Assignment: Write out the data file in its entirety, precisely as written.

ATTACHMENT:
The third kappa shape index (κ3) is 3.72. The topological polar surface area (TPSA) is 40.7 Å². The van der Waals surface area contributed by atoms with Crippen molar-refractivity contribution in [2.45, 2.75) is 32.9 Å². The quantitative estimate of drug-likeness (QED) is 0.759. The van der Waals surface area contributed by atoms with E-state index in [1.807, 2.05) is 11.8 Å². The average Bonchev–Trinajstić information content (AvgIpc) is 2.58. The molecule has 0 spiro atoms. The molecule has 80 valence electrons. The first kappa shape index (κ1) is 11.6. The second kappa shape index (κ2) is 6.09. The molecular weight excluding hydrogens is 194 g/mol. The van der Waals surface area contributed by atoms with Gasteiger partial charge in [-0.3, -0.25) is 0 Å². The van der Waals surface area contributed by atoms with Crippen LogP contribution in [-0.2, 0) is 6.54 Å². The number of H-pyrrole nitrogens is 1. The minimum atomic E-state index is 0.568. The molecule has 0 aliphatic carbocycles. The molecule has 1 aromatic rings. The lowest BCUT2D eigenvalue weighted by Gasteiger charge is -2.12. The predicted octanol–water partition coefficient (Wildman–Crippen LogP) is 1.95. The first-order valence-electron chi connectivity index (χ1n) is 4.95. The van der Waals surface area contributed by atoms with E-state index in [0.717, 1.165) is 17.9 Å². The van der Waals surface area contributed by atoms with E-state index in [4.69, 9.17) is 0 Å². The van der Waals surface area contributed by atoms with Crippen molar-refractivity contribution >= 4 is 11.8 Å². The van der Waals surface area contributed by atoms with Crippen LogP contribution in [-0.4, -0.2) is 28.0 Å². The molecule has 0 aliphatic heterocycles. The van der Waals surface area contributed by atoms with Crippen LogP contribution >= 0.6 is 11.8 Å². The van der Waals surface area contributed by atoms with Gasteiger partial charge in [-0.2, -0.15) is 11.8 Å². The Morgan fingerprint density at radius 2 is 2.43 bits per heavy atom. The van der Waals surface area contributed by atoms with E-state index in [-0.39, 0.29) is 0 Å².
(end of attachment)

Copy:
The third kappa shape index (κ3) is 3.72. The topological polar surface area (TPSA) is 40.7 Å². The van der Waals surface area contributed by atoms with Crippen molar-refractivity contribution in [2.45, 2.75) is 32.9 Å². The quantitative estimate of drug-likeness (QED) is 0.759. The van der Waals surface area contributed by atoms with E-state index in [1.807, 2.05) is 11.8 Å². The average Bonchev–Trinajstić information content (AvgIpc) is 2.58. The molecule has 0 spiro atoms. The molecule has 80 valence electrons. The first kappa shape index (κ1) is 11.6. The second kappa shape index (κ2) is 6.09. The molecular weight excluding hydrogens is 194 g/mol. The van der Waals surface area contributed by atoms with Gasteiger partial charge in [-0.3, -0.25) is 0 Å². The van der Waals surface area contributed by atoms with Crippen LogP contribution in [-0.2, 0) is 6.54 Å². The number of H-pyrrole nitrogens is 1. The minimum atomic E-state index is 0.568. The molecule has 0 aliphatic carbocycles. The molecule has 1 aromatic rings. The lowest BCUT2D eigenvalue weighted by Gasteiger charge is -2.12. The predicted octanol–water partition coefficient (Wildman–Crippen LogP) is 1.95. The first-order valence-electron chi connectivity index (χ1n) is 4.95. The van der Waals surface area contributed by atoms with E-state index in [0.717, 1.165) is 17.9 Å². The van der Waals surface area contributed by atoms with E-state index in [4.69, 9.17) is 0 Å². The van der Waals surface area contributed by atoms with Crippen molar-refractivity contribution >= 4 is 11.8 Å². The van der Waals surface area contributed by atoms with Crippen LogP contribution in [-0.4, -0.2) is 28.0 Å². The molecule has 0 aliphatic heterocycles. The van der Waals surface area contributed by atoms with Crippen LogP contribution >= 0.6 is 11.8 Å². The van der Waals surface area contributed by atoms with Gasteiger partial charge in [-0.2, -0.15) is 11.8 Å². The Morgan fingerprint density at radius 2 is 2.43 bits per heavy atom. The van der Waals surface area contributed by atoms with E-state index in [-0.39, 0.29) is 0 Å².